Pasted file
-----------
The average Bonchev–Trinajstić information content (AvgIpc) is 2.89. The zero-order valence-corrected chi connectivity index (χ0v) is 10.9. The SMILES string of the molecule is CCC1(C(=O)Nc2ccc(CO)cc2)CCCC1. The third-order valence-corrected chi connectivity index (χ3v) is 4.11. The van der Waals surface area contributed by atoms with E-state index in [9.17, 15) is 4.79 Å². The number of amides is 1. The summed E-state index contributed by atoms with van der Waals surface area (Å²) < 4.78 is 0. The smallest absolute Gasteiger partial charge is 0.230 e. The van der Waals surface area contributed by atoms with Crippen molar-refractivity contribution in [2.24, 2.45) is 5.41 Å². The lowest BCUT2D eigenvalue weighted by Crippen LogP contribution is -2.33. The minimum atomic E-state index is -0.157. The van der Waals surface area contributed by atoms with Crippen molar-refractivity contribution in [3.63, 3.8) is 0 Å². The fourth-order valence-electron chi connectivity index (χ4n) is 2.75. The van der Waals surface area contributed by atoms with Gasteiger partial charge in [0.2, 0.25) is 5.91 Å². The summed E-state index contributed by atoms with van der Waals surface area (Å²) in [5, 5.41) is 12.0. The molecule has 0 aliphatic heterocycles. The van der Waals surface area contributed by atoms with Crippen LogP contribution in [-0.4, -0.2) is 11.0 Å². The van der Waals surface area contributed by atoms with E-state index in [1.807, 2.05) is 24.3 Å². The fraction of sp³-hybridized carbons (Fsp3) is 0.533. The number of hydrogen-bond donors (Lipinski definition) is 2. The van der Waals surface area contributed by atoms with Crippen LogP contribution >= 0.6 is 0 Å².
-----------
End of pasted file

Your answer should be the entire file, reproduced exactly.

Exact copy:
The average Bonchev–Trinajstić information content (AvgIpc) is 2.89. The zero-order valence-corrected chi connectivity index (χ0v) is 10.9. The SMILES string of the molecule is CCC1(C(=O)Nc2ccc(CO)cc2)CCCC1. The third-order valence-corrected chi connectivity index (χ3v) is 4.11. The van der Waals surface area contributed by atoms with E-state index in [9.17, 15) is 4.79 Å². The number of amides is 1. The summed E-state index contributed by atoms with van der Waals surface area (Å²) < 4.78 is 0. The smallest absolute Gasteiger partial charge is 0.230 e. The van der Waals surface area contributed by atoms with Crippen molar-refractivity contribution in [2.24, 2.45) is 5.41 Å². The lowest BCUT2D eigenvalue weighted by Crippen LogP contribution is -2.33. The minimum atomic E-state index is -0.157. The van der Waals surface area contributed by atoms with Crippen molar-refractivity contribution in [3.63, 3.8) is 0 Å². The fourth-order valence-electron chi connectivity index (χ4n) is 2.75. The van der Waals surface area contributed by atoms with Gasteiger partial charge in [0.2, 0.25) is 5.91 Å². The summed E-state index contributed by atoms with van der Waals surface area (Å²) in [5, 5.41) is 12.0. The molecule has 0 aliphatic heterocycles. The van der Waals surface area contributed by atoms with Crippen LogP contribution in [-0.4, -0.2) is 11.0 Å². The van der Waals surface area contributed by atoms with E-state index in [1.807, 2.05) is 24.3 Å². The fraction of sp³-hybridized carbons (Fsp3) is 0.533. The number of hydrogen-bond donors (Lipinski definition) is 2. The van der Waals surface area contributed by atoms with Crippen LogP contribution >= 0.6 is 0 Å².